Hadrian’s Wallsend

So, Wallsend eh? Growing up, I always thought it was a funny name, up there with the likes of Pity Me and Tantobie, to cite just two brilliantly-named north eastern locations. But I’ve just been for a visit and found out Wallsend’s even sillier Roman name – Segedunum!

Segedunum is the Roman fort at one end of Hadrian’s Wall, that amazing national treasure built across the Northumbrian and Cumbrian countryside to keep out those scary Picts. The settlement is not qute as large as the incredible Vindolanda site further along the wall, but its definitely worth a visit.

Having said that, though – if you ever wonder why historians get excited about discovering a series of small walls, then you might be even more curious about us showing excitement when some of the missing walls have been filled in with even smaller walls of contemporary cobbles. Not even the real archaeological deal, just something indicating the original lie of the land.

But it is interesting – a real eye opener showing the arrangement of life in a Roman fort. The cavalry barracks with their arrangement of rooms for officers and horses – hearth at the front denoting a room for three cavalry men, and the room at the back with a big pit for draining away the urine of the three cavalrymen’s horses. The hospital latrine with it original arrangement of drains and the channel from the water tank showing the hygiene logistics of the camp. The grandeur of the commanding officer’s house built to reflect the rich Roman villas of the Mediterranean – including the shaded courtyard to protect them from the Northumbrian sun!
At the far end of the site is a reconstruction of the bath house, sadly closed to the public due to a large whole in the roof, rendering it unfit and unsound for visitors. Luckily for us, there is a reconstruction of the bathhouse floor plan further along Hadrian’s Cycleway – about 200 metres from the main site. The verge of the Cycleway and parts of the site itself were in full bloom with wild flowers planted courtesy of the remainder of a half million pound grant awarded by ex-chancellor George Osborne – surely one of the very few gestures by a Tory government for the benefit of the north east, even the attendant at the museum, rolled her eyes in confusion at the thought!
It was a grey day when we visited, but the site was in glorious colour thanks to the wild flowers filling the verge of the cycle path – thanks in part to Mr Osborne’s £500,000 grant. The small Roman garden by the now-defunct bathhouse was also quite lovely, with places to picnic if the rain held off.
Segedunum – Seg (rhyming with egg)-u-due-num, if you’re asking (‘Seggy’ for short, according to the attendant) – consists of the restored section between the roadside and the cycleway, the new bathhouse site and an informative purpose-built museum with viewing gallery.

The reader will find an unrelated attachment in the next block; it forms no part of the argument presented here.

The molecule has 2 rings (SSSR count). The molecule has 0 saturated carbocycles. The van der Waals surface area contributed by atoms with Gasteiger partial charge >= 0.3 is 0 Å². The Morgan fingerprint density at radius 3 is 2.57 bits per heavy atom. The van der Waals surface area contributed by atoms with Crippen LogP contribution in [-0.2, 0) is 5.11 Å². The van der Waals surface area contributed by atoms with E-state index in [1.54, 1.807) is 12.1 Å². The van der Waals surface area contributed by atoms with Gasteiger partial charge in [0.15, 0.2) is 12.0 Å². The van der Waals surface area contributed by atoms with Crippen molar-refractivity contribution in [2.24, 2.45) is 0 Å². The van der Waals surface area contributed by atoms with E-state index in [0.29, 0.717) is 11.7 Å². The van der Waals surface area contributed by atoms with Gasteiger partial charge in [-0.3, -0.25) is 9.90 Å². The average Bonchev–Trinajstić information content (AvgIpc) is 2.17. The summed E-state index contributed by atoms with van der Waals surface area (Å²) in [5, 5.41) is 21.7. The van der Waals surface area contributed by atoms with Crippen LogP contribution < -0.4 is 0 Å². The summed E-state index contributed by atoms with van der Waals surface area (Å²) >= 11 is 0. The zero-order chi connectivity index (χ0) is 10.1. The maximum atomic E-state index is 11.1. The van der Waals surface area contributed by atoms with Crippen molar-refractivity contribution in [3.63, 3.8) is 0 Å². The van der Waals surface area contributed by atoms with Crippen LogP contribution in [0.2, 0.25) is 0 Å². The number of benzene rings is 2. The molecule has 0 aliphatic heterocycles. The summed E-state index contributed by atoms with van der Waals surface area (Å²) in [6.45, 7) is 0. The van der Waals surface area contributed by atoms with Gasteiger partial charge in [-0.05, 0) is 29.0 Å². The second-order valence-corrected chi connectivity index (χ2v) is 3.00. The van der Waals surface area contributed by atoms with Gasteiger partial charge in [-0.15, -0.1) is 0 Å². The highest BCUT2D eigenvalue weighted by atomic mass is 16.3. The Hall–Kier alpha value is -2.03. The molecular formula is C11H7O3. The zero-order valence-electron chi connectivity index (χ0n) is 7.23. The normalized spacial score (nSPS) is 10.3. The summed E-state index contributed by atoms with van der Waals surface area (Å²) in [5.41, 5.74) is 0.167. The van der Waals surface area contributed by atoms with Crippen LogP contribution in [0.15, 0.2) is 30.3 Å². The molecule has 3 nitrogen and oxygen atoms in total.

I must admit that Mr Jenkins and I thought the viewing gallery was an airport control tower, but the elevated section of the museum helps you to view the whole site with the help of an animated timeline, taking you from the Roman invasion of Britain, through the abandonment and decay of the camp, it’s return to nature, and then, in the Victorian industrial era, a building flurry of terraced housing, quickly demolished as time flies by to the excavation of the site and renovation of the original Roman fort. The top of the tower, on level 9, is served by a lift, so you don’t have to climb all the stairs. Strangely, levels 8 to 4 don’t exist, so it’s straight down to the cafe on level 3 and the galleries on levels 1 and 2. The staff are friendly and there were a bunch of tame Romans around adding colour to the story of the fort. The Romans, in full regalia, were hanging around the car park and mingling with visitors on level 1, where items excavated from the grounds were displayed with interactive displays, and films explaining the social structure of the Roman and indiginous inhabitants.
It’s an interesting place, not over-packed with info, making it accessible for those tempted in for a quick idea of the place, or children with a shorter attention span. The in-depth details are imparted from an engaging film showing characters from the heyday of the fort, and from their modern-day counterparts with their brightly coloured armour and weapons.
The museum employees pointed us up to the viewing gallery first, but recommended a trip to the main gallery to chat with the Romans before they knock of at 3pm. The tea room would be closing early too, so get yourself up there if you need a cup of tea… Duly instructed we were up in the friendly, if almost empty, tea room by 3.30pm overlooking the site of the fort and the car park, just in time to watch the Romans pack their armour into crates and lug them into the boot of their cars.